François Legault is wrong, systemic racism is real

If we remain in this stage of denial in Quebec, we have a long road ahead
Aj Korkidakis
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This past Sunday, over 10,000 Montrealers poured into the streets to express their outrage over the excesses of the police in the United States and here in Canada.

This, despite the ongoing public health crisis that makes such gatherings risky: protesters weighed the factors and calculated that the risk of unchecked police violence tipped the balance.

The demonstration was peaceful, with people brandishing creative signs, banging on drums, and chanting slogans of anger and sadness. I gave a speech to kick off the protest, in which I highlighted the systemic nature of the current crisis.

But that systemic aspect was denied at a press conference given by Premier François Legault the following day. When asked about the protest and the demands made of the government, Legault acknowledged the problem of racism, but seemed to dismiss it as the work of a few bad apples.

Let me remind the premier of the nature of systemic racism. It is not about acts committed by individuals. It is more insidious and pervasive, seen in the refusal of responsible authorities to take appropriate action to remedy the situation. The killing of George Floyd is a case in point; in what amounted to a lynching for the digital age, police officer Derek Chauvin was able to asphyxiate Floyd while three fellow members of the police force looked on.

The lynching of Floyd was a display of brute power and a brazen assertion of expected impunity on the part of someone who was tasked to serve and protect. It’s worth considering whether the police officer involved would have been prosecuted had there been no public outcry.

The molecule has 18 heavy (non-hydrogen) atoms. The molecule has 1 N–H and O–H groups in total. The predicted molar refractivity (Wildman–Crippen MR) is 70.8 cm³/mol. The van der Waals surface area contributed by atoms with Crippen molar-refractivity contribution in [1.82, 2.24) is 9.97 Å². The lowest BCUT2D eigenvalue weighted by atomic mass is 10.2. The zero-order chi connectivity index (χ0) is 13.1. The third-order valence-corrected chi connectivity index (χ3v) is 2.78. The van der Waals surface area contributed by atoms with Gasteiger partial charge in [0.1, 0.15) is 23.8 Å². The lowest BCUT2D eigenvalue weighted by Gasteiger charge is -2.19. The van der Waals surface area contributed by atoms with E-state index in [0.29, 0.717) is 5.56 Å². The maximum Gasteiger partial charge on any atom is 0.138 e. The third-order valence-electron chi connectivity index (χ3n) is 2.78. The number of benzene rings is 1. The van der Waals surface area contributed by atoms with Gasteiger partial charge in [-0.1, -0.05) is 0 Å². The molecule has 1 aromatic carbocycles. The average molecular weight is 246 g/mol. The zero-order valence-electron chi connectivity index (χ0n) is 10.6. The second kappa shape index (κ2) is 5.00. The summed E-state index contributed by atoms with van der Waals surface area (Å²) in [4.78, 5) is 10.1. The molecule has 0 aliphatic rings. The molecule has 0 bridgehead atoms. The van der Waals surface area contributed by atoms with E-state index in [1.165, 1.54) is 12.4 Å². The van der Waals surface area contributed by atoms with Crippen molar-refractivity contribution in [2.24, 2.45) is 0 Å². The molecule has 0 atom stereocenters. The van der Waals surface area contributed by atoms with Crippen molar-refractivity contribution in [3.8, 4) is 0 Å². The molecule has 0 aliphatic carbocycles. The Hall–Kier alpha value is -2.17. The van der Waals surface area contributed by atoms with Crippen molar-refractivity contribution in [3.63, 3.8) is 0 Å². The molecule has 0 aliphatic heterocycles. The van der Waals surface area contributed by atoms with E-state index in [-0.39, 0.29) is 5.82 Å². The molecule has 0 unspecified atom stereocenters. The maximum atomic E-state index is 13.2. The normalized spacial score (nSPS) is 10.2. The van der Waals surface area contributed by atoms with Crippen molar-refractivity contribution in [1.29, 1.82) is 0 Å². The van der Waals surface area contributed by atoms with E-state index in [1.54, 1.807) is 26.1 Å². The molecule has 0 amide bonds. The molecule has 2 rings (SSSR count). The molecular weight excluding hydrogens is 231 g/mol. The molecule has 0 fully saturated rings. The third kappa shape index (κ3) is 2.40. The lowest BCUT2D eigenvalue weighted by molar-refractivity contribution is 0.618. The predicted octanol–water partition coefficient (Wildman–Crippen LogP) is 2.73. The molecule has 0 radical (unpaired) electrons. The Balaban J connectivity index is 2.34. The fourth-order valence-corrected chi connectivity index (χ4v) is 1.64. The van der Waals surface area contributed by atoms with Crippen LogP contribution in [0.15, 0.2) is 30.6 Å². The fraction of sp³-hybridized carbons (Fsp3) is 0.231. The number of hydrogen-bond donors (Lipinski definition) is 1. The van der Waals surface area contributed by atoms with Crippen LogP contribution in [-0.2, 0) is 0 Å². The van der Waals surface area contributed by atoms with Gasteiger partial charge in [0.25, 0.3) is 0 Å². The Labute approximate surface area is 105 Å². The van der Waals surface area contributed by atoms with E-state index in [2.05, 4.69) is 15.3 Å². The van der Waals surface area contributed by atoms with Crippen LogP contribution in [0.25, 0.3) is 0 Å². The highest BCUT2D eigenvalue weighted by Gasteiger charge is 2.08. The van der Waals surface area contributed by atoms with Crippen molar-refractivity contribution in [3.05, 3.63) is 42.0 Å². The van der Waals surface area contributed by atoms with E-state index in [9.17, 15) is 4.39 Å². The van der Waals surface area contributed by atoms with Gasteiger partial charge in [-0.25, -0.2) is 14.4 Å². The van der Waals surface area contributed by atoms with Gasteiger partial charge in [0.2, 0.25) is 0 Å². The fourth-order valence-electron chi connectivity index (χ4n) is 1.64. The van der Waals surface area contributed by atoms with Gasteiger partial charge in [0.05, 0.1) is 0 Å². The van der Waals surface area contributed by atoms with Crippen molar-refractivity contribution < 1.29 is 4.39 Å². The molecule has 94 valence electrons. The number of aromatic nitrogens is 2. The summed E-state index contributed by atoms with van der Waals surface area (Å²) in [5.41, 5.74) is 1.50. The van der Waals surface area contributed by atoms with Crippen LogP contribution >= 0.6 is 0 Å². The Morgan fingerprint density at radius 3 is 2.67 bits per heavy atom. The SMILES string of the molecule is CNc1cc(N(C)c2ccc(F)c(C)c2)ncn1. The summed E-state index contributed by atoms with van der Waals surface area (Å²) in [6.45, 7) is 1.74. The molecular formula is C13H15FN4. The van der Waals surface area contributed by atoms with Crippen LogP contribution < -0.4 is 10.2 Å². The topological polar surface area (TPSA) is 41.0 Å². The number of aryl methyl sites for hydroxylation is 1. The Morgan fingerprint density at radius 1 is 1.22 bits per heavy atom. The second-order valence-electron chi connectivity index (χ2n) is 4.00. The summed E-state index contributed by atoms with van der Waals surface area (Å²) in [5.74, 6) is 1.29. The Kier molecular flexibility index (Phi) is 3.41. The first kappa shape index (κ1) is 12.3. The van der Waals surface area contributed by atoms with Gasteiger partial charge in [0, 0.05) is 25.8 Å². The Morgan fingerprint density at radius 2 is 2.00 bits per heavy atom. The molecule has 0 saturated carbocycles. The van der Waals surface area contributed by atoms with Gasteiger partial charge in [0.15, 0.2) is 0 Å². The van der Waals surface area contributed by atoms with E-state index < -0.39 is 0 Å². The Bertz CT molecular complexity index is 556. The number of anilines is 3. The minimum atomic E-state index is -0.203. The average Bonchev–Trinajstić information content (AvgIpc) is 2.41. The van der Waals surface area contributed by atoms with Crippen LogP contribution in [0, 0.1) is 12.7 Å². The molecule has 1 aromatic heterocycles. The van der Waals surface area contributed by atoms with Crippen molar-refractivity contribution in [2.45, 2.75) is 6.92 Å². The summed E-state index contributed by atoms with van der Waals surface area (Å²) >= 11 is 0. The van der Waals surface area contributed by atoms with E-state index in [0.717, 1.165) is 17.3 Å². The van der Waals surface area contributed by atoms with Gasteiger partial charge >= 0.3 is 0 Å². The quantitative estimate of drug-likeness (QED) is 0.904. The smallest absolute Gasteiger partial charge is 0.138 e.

We have been asked to accept the platitude that there is no systemic racism in Quebec. This, while the CAQ has been pounding on the levers of our constitution since elected, in order to avoid inevitable Charter-based court challenges to laws, including Bill 21, which bars certain public employees from wearing visible religious symbols like the hijab. If we remain in this stage of denial in Quebec, we have a long road ahead before we are able to address systemic racism in this province.

Towards the close of Sunday’s rally, police officers crouched down on one knee, protesters expressing surprise and hope at this apparent gesture of solidarity with the Black Lives Matter movement. A few moments later, the police sent tear gas and rubber bullets into the crowd — they had been crouching to put on their gas masks. The cynical nature of dispersing a peaceful rally against police brutality with violence must be roundly denounced.

When our mayor, Valerie Plante, tweets hashtags supportive of the movement, after having declined just last year to expand a body cam pilot project with the SPVM, we have to call it out. When Legault denounces racism while instituting Bill 21, when the SPVM expresses sadness at the killing of George Floyd then preemptively resorts to dangerous crowd dispersal methods, we have to call it out.

The dystopian nature of our current predicament does not go unnoticed.